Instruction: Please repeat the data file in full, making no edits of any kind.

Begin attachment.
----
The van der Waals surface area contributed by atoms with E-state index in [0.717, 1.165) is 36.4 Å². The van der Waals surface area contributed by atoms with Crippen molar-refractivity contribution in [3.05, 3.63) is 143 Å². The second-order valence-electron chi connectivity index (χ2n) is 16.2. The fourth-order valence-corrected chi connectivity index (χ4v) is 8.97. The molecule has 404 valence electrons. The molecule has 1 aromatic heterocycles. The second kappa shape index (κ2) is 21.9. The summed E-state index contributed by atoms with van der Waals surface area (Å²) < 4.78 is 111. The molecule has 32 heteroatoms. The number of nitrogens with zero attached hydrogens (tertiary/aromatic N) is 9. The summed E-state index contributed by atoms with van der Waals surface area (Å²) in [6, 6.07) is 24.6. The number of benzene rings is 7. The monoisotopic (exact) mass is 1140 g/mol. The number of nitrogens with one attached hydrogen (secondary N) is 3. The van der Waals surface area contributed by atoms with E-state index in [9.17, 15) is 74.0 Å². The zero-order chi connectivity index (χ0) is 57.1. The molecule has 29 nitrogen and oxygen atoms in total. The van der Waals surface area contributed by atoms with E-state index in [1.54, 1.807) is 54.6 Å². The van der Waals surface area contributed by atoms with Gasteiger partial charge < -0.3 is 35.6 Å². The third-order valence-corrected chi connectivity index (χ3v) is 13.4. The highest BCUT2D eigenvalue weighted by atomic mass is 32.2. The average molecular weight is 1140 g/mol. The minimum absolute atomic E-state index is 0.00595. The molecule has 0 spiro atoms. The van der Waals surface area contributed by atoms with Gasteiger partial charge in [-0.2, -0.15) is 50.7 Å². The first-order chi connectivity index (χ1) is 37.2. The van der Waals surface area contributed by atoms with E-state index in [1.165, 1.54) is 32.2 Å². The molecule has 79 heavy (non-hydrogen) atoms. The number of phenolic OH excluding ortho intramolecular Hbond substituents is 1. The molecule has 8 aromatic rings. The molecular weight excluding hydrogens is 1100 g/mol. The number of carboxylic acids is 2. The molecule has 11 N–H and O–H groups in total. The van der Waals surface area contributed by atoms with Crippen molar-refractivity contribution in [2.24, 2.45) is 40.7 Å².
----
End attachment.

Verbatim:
The van der Waals surface area contributed by atoms with E-state index in [0.717, 1.165) is 36.4 Å². The van der Waals surface area contributed by atoms with Crippen molar-refractivity contribution in [3.05, 3.63) is 143 Å². The second-order valence-electron chi connectivity index (χ2n) is 16.2. The fourth-order valence-corrected chi connectivity index (χ4v) is 8.97. The molecule has 404 valence electrons. The molecule has 1 aromatic heterocycles. The second kappa shape index (κ2) is 21.9. The summed E-state index contributed by atoms with van der Waals surface area (Å²) < 4.78 is 111. The molecule has 32 heteroatoms. The number of nitrogens with zero attached hydrogens (tertiary/aromatic N) is 9. The summed E-state index contributed by atoms with van der Waals surface area (Å²) in [6, 6.07) is 24.6. The number of benzene rings is 7. The monoisotopic (exact) mass is 1140 g/mol. The number of nitrogens with one attached hydrogen (secondary N) is 3. The van der Waals surface area contributed by atoms with E-state index in [9.17, 15) is 74.0 Å². The zero-order chi connectivity index (χ0) is 57.1. The molecule has 29 nitrogen and oxygen atoms in total. The van der Waals surface area contributed by atoms with E-state index in [1.54, 1.807) is 54.6 Å². The van der Waals surface area contributed by atoms with Gasteiger partial charge < -0.3 is 35.6 Å². The third-order valence-corrected chi connectivity index (χ3v) is 13.4. The highest BCUT2D eigenvalue weighted by atomic mass is 32.2. The average molecular weight is 1140 g/mol. The minimum absolute atomic E-state index is 0.00595. The molecule has 0 spiro atoms. The van der Waals surface area contributed by atoms with Gasteiger partial charge in [-0.2, -0.15) is 50.7 Å². The first-order chi connectivity index (χ1) is 37.2. The van der Waals surface area contributed by atoms with E-state index in [1.165, 1.54) is 32.2 Å². The molecule has 79 heavy (non-hydrogen) atoms. The number of phenolic OH excluding ortho intramolecular Hbond substituents is 1. The molecule has 8 aromatic rings. The molecular weight excluding hydrogens is 1100 g/mol. The number of carboxylic acids is 2. The molecule has 11 N–H and O–H groups in total. The van der Waals surface area contributed by atoms with Crippen molar-refractivity contribution in [2.24, 2.45) is 40.7 Å².